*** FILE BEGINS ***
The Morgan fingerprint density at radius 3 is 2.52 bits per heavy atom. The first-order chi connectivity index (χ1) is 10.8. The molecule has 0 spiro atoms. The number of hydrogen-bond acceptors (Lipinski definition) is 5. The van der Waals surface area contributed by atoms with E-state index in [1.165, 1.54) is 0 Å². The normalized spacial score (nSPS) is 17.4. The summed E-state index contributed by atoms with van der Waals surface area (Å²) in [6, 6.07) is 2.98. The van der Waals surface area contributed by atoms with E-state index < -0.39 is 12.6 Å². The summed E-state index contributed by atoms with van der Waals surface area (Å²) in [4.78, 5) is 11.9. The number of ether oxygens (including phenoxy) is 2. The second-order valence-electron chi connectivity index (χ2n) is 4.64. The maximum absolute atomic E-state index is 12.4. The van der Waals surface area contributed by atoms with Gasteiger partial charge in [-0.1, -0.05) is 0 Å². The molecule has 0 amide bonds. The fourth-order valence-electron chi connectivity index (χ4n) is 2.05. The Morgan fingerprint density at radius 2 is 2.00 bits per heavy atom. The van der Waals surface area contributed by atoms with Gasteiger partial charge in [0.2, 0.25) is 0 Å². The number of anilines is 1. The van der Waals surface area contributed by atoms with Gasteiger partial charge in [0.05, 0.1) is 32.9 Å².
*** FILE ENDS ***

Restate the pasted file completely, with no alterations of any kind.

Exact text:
The Morgan fingerprint density at radius 3 is 2.52 bits per heavy atom. The first-order chi connectivity index (χ1) is 10.8. The molecule has 0 spiro atoms. The number of hydrogen-bond acceptors (Lipinski definition) is 5. The van der Waals surface area contributed by atoms with E-state index in [1.165, 1.54) is 0 Å². The normalized spacial score (nSPS) is 17.4. The summed E-state index contributed by atoms with van der Waals surface area (Å²) in [6, 6.07) is 2.98. The van der Waals surface area contributed by atoms with E-state index < -0.39 is 12.6 Å². The summed E-state index contributed by atoms with van der Waals surface area (Å²) in [4.78, 5) is 11.9. The number of ether oxygens (including phenoxy) is 2. The second-order valence-electron chi connectivity index (χ2n) is 4.64. The maximum absolute atomic E-state index is 12.4. The van der Waals surface area contributed by atoms with Gasteiger partial charge in [-0.1, -0.05) is 0 Å². The molecule has 0 amide bonds. The fourth-order valence-electron chi connectivity index (χ4n) is 2.05. The Morgan fingerprint density at radius 2 is 2.00 bits per heavy atom. The van der Waals surface area contributed by atoms with Gasteiger partial charge in [0.2, 0.25) is 0 Å². The number of anilines is 1. The van der Waals surface area contributed by atoms with Gasteiger partial charge in [0.05, 0.1) is 32.9 Å².